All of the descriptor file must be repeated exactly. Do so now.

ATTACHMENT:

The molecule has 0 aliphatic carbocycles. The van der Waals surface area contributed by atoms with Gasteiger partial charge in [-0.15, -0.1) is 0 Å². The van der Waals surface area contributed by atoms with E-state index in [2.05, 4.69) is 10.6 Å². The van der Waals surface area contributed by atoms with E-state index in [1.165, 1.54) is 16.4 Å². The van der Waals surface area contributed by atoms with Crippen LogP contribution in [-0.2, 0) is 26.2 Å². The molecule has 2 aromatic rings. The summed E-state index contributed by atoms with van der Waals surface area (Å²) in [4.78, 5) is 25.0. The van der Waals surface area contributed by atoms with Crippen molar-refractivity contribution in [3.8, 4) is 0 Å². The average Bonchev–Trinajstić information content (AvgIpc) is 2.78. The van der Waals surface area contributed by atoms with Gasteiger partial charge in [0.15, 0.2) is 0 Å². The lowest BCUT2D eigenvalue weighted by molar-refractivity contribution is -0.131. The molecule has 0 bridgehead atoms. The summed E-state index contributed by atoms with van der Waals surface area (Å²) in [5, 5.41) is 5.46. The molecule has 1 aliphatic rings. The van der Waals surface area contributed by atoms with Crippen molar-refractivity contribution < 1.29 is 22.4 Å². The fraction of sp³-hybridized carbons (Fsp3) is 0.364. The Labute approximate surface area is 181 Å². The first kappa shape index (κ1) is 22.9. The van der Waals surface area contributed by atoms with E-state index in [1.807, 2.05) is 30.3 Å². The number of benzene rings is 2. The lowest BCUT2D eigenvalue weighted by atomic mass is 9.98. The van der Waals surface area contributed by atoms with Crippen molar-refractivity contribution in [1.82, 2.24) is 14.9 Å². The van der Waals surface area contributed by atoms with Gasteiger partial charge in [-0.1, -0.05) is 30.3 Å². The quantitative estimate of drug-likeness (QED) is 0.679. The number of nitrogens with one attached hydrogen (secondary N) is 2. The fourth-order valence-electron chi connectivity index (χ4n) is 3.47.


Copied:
The molecule has 0 aliphatic carbocycles. The van der Waals surface area contributed by atoms with Gasteiger partial charge in [-0.15, -0.1) is 0 Å². The van der Waals surface area contributed by atoms with E-state index in [2.05, 4.69) is 10.6 Å². The van der Waals surface area contributed by atoms with E-state index in [1.165, 1.54) is 16.4 Å². The van der Waals surface area contributed by atoms with Crippen LogP contribution in [-0.2, 0) is 26.2 Å². The molecule has 2 aromatic rings. The summed E-state index contributed by atoms with van der Waals surface area (Å²) in [4.78, 5) is 25.0. The van der Waals surface area contributed by atoms with Crippen molar-refractivity contribution in [3.8, 4) is 0 Å². The average Bonchev–Trinajstić information content (AvgIpc) is 2.78. The van der Waals surface area contributed by atoms with Gasteiger partial charge in [0.15, 0.2) is 0 Å². The lowest BCUT2D eigenvalue weighted by molar-refractivity contribution is -0.131. The molecule has 0 bridgehead atoms. The summed E-state index contributed by atoms with van der Waals surface area (Å²) in [5, 5.41) is 5.46. The molecule has 1 aliphatic rings. The van der Waals surface area contributed by atoms with Crippen molar-refractivity contribution < 1.29 is 22.4 Å². The fraction of sp³-hybridized carbons (Fsp3) is 0.364. The Labute approximate surface area is 181 Å². The first kappa shape index (κ1) is 22.9. The van der Waals surface area contributed by atoms with E-state index in [1.807, 2.05) is 30.3 Å². The number of benzene rings is 2. The lowest BCUT2D eigenvalue weighted by atomic mass is 9.98. The van der Waals surface area contributed by atoms with Crippen molar-refractivity contribution in [1.82, 2.24) is 14.9 Å². The van der Waals surface area contributed by atoms with Gasteiger partial charge in [-0.1, -0.05) is 30.3 Å². The quantitative estimate of drug-likeness (QED) is 0.679. The number of nitrogens with one attached hydrogen (secondary N) is 2. The fourth-order valence-electron chi connectivity index (χ4n) is 3.47.